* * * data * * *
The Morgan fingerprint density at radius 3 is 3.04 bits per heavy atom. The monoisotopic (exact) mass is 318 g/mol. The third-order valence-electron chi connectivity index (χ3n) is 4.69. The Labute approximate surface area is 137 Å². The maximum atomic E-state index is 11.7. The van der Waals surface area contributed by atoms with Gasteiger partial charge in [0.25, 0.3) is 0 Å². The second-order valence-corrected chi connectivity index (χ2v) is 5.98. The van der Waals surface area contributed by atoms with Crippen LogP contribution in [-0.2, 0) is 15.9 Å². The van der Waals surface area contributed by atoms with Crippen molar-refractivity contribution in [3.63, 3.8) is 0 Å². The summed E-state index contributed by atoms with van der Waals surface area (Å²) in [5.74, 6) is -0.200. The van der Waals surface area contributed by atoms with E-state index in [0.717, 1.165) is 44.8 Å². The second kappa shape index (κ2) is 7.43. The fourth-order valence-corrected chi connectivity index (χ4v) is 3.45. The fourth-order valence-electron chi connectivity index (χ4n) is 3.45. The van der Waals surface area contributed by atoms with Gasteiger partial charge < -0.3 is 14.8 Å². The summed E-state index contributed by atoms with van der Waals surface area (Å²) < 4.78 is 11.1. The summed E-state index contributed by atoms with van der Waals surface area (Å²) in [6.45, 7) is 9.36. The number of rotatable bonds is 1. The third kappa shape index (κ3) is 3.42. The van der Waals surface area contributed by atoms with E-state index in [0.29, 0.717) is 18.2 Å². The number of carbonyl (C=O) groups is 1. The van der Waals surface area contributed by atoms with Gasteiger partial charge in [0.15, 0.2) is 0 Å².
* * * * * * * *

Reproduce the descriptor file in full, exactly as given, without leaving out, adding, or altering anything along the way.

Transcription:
The Morgan fingerprint density at radius 3 is 3.04 bits per heavy atom. The monoisotopic (exact) mass is 318 g/mol. The third-order valence-electron chi connectivity index (χ3n) is 4.69. The Labute approximate surface area is 137 Å². The maximum atomic E-state index is 11.7. The van der Waals surface area contributed by atoms with Gasteiger partial charge in [0.25, 0.3) is 0 Å². The second-order valence-corrected chi connectivity index (χ2v) is 5.98. The van der Waals surface area contributed by atoms with Crippen LogP contribution in [-0.2, 0) is 15.9 Å². The van der Waals surface area contributed by atoms with Crippen molar-refractivity contribution in [3.63, 3.8) is 0 Å². The summed E-state index contributed by atoms with van der Waals surface area (Å²) in [5.74, 6) is -0.200. The van der Waals surface area contributed by atoms with E-state index in [0.717, 1.165) is 44.8 Å². The second kappa shape index (κ2) is 7.43. The fourth-order valence-corrected chi connectivity index (χ4v) is 3.45. The fourth-order valence-electron chi connectivity index (χ4n) is 3.45. The van der Waals surface area contributed by atoms with Gasteiger partial charge < -0.3 is 14.8 Å². The summed E-state index contributed by atoms with van der Waals surface area (Å²) < 4.78 is 11.1. The summed E-state index contributed by atoms with van der Waals surface area (Å²) in [6.45, 7) is 9.36. The number of rotatable bonds is 1. The third kappa shape index (κ3) is 3.42. The van der Waals surface area contributed by atoms with E-state index in [0.29, 0.717) is 18.2 Å². The number of carbonyl (C=O) groups is 1. The van der Waals surface area contributed by atoms with Gasteiger partial charge in [0.15, 0.2) is 0 Å².